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Anish Kapoor's Descension installed at Brooklyn Bridge Park
Anish Kapoor, Descension, 2014. Brooklyn Bridge Park, New York, 2017. Photo: James Ewing, Public Art Fund, NY © Anish Kapoor, 2017.


NEW YORK, NY.- Public Art Fund brings Descension, one of Anish Kapoor’s most viscerally arresting installations, to New York City for the first time. Sited at Pier 1 in Brooklyn Bridge Park, this massive, continuously spiraling funnel of water harnesses one of the most evanescent of materials and create a striking contrast with the adjacent East River. Anish Kapoor, among the most influential artists of his generation, has had a career-long engagement with space and the limits of perception. Perhaps best known for his iconic public artworks, his last major outdoor sculpture in New York City was Public Art Fund’s presentation of Sky Mirror, his 35-foot-diameter concave mirror at Rockefeller Center in 2006. With Descension, he has created a dynamic negative space that descends into the ground, disturbing the familiar boundaries of our world. In the midst of a quintessential New York park, Kapoor invites us to experience the sheer perceptual wonder of an ordinary material like water made to behave in an extraordinary way. Anish Kapoor: Descension is on view May 3 – September 10, 2017 at Brooklyn Bridge Park, Pier 1.

“As we celebrate 40 years of bringing remarkable public art to New York City, it’s important to recognize those artists and exhibitions that have shaped the discourse and been so memorable to our broad public audience. We’re thrilled that Anish’s newest work will be a highlight of this anniversary season, more than a decade after his outdoor debut with us,” said Public Art Fund Director and Chief Curator Nicholas Baume.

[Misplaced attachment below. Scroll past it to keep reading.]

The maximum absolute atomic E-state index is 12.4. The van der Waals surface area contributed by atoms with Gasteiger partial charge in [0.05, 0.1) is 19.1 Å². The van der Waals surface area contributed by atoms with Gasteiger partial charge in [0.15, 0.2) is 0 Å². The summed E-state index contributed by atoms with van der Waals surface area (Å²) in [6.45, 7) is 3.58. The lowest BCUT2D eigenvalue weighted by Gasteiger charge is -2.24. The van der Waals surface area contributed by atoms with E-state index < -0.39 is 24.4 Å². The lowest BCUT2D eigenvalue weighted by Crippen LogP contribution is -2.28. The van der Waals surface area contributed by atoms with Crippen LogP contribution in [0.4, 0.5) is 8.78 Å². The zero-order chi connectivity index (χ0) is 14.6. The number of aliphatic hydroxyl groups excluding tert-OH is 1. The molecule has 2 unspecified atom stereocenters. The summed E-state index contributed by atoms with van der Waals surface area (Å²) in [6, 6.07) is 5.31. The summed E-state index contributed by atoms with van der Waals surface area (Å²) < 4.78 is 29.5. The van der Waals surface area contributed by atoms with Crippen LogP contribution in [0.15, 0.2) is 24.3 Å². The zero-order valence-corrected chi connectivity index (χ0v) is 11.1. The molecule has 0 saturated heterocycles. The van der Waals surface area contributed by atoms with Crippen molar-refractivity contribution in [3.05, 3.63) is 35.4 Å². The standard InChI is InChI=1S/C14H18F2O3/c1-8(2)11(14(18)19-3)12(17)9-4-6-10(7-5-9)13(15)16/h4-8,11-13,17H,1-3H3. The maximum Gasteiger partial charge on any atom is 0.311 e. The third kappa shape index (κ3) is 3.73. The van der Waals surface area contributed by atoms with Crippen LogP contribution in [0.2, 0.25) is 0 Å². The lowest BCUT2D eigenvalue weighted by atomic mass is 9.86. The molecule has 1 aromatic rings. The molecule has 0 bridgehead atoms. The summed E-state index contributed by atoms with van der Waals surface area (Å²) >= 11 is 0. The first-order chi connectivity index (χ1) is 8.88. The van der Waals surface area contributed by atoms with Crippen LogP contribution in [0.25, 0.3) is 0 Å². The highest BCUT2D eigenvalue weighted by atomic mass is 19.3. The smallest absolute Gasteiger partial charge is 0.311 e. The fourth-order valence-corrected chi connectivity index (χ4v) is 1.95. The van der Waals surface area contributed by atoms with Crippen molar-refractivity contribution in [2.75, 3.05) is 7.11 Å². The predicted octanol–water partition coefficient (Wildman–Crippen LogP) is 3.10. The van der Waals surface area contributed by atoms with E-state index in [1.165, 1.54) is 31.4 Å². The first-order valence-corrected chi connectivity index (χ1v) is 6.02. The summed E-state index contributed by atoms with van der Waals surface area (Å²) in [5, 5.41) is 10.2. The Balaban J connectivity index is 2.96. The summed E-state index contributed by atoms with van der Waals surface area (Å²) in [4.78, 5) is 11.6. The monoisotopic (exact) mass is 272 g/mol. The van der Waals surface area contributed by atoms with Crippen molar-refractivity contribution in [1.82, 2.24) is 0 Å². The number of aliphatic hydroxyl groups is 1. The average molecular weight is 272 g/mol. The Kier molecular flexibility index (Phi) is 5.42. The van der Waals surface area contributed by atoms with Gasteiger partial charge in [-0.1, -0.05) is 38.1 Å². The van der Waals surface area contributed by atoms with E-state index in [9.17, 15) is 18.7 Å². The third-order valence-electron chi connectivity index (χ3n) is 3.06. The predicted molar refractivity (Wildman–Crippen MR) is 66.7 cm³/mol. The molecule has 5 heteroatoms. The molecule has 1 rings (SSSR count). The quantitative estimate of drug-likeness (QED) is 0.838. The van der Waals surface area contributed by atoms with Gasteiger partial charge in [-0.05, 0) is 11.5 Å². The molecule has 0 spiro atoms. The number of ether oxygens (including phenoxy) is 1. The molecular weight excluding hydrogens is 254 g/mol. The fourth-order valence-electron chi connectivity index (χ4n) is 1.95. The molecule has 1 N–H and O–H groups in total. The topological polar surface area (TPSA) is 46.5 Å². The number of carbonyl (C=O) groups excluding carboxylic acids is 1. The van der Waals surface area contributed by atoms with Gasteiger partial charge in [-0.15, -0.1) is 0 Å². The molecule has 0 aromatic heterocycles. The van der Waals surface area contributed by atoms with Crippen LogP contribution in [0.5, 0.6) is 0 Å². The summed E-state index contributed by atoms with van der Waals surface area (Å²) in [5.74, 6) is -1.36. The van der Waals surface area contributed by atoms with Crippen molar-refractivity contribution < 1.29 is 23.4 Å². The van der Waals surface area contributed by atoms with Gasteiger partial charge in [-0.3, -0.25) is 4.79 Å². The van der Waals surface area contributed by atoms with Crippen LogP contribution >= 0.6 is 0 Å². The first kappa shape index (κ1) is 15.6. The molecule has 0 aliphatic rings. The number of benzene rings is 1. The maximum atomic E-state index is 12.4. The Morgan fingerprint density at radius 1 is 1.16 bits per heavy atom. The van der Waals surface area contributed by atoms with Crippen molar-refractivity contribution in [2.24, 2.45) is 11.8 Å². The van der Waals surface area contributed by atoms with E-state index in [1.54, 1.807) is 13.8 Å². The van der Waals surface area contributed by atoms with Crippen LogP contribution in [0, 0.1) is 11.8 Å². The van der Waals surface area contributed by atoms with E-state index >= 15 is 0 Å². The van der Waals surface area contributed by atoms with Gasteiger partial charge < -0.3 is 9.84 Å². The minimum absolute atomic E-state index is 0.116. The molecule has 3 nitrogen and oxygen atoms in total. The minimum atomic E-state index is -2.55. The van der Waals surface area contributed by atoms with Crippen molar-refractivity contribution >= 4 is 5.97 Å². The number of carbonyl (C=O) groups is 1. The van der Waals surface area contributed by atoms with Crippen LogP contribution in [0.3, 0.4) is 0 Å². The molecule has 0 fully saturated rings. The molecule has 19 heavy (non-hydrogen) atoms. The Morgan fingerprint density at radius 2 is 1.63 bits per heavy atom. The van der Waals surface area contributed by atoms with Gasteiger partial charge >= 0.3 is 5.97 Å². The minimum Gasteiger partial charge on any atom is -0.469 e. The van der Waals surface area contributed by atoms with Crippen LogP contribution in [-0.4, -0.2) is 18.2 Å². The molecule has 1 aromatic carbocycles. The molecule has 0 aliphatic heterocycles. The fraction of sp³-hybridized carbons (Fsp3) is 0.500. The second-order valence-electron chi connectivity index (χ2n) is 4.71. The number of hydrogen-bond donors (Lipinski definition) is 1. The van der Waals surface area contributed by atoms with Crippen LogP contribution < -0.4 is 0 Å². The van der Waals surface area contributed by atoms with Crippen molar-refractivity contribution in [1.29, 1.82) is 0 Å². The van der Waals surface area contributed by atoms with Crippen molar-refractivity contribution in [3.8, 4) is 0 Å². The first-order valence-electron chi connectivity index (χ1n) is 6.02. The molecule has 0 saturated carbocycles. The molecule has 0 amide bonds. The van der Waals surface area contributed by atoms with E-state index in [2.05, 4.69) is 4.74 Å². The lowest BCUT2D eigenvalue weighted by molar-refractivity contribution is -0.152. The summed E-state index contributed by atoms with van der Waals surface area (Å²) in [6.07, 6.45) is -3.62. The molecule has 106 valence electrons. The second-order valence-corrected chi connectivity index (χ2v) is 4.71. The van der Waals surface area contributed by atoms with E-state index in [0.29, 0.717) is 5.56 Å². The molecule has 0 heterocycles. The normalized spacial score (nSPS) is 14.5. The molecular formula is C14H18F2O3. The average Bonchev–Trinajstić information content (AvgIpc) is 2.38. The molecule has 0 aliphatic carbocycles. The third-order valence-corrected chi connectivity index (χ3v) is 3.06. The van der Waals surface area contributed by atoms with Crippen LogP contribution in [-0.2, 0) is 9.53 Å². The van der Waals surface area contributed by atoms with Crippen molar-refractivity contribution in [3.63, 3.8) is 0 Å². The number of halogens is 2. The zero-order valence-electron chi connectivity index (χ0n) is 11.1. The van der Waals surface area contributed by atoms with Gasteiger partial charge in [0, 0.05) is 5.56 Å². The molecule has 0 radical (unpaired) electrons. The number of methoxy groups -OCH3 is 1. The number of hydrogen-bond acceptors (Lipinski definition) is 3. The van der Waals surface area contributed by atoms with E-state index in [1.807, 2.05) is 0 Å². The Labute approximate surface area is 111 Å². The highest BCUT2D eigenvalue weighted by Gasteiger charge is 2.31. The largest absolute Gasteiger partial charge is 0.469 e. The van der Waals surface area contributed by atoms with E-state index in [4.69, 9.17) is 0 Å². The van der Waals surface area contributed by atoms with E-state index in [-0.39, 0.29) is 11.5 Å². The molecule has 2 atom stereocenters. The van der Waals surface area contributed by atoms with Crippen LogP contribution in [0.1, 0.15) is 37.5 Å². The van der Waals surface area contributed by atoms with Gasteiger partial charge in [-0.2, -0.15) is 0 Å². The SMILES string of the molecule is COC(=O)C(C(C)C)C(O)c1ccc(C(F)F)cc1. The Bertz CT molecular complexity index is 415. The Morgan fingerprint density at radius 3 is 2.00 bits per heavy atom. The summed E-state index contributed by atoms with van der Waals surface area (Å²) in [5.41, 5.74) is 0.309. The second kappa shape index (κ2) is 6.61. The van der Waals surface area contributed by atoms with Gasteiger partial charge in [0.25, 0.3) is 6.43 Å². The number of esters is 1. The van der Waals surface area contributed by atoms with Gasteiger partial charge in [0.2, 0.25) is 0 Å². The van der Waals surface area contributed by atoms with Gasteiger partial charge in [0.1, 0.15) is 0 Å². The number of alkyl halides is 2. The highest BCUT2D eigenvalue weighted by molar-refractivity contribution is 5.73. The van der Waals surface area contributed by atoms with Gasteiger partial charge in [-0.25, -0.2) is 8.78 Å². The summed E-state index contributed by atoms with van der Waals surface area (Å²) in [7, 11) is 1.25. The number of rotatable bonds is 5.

Since the mid-1990s, Kapoor has explored the notion of the void by creating works that seem to recede into the distance, disappear into walls or floors, or otherwise destabilize assumptions about the physical world. Descension realizes a long-held aspiration of the artist to create a negative space alive with energy, continuously in process. 26-feet in diameter, the whirling pool will be surrounded by a railing, inviting audiences to peer into its depths. Through this transformation of properties inherent to materials and objects, Kapoor blurs the boundaries between nature, landscape, and art, allowing us to perceive space differently.

“Anish Kapoor reminds us of the contingency of appearances: our senses inevitably deceive us. With Descension, he creates an active object that resonates with changes in our understanding and experience of the world,” said Baume. “In this way, Kapoor is interested in what we don’t know rather than in what we do, understanding that the limit of perception is also the threshold of human imagination.”

First envisioned as a smaller, interior work for India’s Kochi-Muziris biennale (2014-15), Descension was later re-imagined as a large-scale outdoor piece for Kapoor’s solo exhibition at Versailles (2015). This is the first time the artist brings Descension to North America, giving visitors a unique chance to experience one of Kapoor’s most innovative new works.

Anish Kapoor, who is one of the most prominent sculptors of his generation, works in a wide variety of scales and formats, and in a range of media including pigment, stone, stainless steel, resin, wax, earth, and silicone. Over the last four decades, he has created a remarkably inventive and resonant body of work layered with artistic, cultural, and personal associations. Kapoor is well known for his captivating outdoor and indoor site-responsive works in which he marries a Modernist sense of pure materiality with a fascination for the manipulation of form and the perception of space. Born in Bombay, he moved to London in the 1970s to study art, first working on abstract yet evocative sculptures using elemental natural materials such as pigment, stone, and plaster. His sculptures reinvent the formal language of minimalism through the use of deep, resonant colors, sensuously refined textures and surfaces, and optical effects of depth and dimension.






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